On this scenario, Mr. V’s mental illness made him at risk of challenging behaviour. the two carers coming late to his room disappointed him, but their respond triggered his anger, making him difficult to deal with. signs of beginning of challenging behaviour, based on the incident was when Mr. V started clenching his fist with heavy fast breathing. To deal with Mr. V’s behaviour, professional strategies would make the incident manageable:
- Giving the client a breather. Walking away is one of the most efficient approach in dealing with aggressive behaviours exhibited by the client. it simply means giving a break for both care provider and the client. coming back after 10-15 minutes and starting with a smile and calm approach may change the outcome of the scenario. It can also reduce the likelihood of another episode of challenging behaviour if properly executed.
- Diverting attention to something else. Rather than answering back sarcastically to Mr. V. carer (1) should have made up something else to talk about such as weather or something that can get his attention diverted from his feeling of being upset. getting rid of some factors that may contribute to such behaviour like elimination of distracting sound to divert the attention on a more manageable way.
- Using Empathetic listening makes it easier for carers to understand what really is going through the client’s mind. An effective method that results in effective communication to avert and manage challenging behaviour. As Mr. V expresses his disappointment, avoiding unnecessary response would have resolved the issue or made it more controllable. Just by acknowledging his feelings, putting yourself into his situation and understanding why he felt that way
Reporting and documenting incidents of challenging behaviour is very crucial in providing care for the client. this means that care assistants are to observe the details of the behaviour and describing as it happened rather than generalising in one or two words on the report. Failing to report or document such behaviours prevents other carers to provide health services needed. This can lead to the client’s deteriorating health condition and well-being. It can cause injury or further harm to both client and care staff. If the incident of challenging behaviour was not addressed, there will be no warning sings to watch out for, nor resolutions when it occurs that could result to harming self and others. In the long run it can damage the integrity of the organisation and the industry of care. once these challenging behaviours become worst, relatives and whanau can make a complain and the company may face legal issues.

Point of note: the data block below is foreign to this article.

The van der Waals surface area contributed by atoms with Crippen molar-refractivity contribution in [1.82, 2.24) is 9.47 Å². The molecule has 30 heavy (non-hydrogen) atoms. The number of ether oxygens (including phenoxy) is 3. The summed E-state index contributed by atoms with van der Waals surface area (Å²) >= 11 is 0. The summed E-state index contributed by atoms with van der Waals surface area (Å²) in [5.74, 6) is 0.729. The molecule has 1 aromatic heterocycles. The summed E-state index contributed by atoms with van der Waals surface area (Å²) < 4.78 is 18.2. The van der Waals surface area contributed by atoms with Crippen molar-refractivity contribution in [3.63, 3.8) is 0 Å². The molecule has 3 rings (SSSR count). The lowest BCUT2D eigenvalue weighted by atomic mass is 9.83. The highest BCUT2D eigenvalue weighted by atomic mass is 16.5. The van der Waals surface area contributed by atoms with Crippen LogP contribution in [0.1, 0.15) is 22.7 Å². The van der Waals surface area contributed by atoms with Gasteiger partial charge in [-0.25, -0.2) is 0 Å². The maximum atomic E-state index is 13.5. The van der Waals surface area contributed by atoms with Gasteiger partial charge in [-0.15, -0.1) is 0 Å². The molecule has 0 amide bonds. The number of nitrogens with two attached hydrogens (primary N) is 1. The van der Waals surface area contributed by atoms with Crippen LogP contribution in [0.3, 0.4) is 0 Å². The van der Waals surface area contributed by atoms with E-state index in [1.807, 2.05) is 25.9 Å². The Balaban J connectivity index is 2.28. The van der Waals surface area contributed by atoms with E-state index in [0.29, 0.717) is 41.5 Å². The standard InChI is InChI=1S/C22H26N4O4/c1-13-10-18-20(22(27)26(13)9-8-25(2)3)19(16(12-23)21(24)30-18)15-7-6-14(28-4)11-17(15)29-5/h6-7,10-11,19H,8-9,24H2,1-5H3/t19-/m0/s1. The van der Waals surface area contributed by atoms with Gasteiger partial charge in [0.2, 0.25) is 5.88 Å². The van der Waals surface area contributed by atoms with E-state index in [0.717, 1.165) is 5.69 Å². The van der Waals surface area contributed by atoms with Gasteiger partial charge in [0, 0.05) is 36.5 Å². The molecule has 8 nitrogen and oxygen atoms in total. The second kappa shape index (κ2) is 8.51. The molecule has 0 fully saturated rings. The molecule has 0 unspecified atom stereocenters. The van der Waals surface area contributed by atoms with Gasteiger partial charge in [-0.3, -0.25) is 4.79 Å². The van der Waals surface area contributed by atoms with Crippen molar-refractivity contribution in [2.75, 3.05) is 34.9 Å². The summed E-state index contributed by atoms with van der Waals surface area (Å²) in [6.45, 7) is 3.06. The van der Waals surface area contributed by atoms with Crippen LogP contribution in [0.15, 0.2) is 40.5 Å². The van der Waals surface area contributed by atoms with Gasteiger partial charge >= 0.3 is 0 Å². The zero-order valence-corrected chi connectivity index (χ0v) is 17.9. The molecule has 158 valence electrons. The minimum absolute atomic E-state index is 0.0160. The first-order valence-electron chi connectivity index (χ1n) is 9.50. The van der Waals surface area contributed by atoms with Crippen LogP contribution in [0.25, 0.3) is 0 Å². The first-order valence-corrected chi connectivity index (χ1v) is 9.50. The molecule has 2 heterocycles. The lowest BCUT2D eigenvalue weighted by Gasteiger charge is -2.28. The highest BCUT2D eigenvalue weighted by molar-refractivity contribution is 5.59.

Knowing your professional boundaries are essential in managing challenging behaviour. referring to your company’s policy and doing only what your job description asks you to will protect you and the client on incidents same as exampled above. It is being there to only provide the necessary care and not taking your personal feelings affect you from doing your job. Mocking Mr. V’s feelings is a form of crossing professional boundaries as his feelings was not taken into consideration.
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- Communitycare.co.uk/ top tips on managing professional boundaries in social work. Hardy R. June 19, 2017. Retrieved from.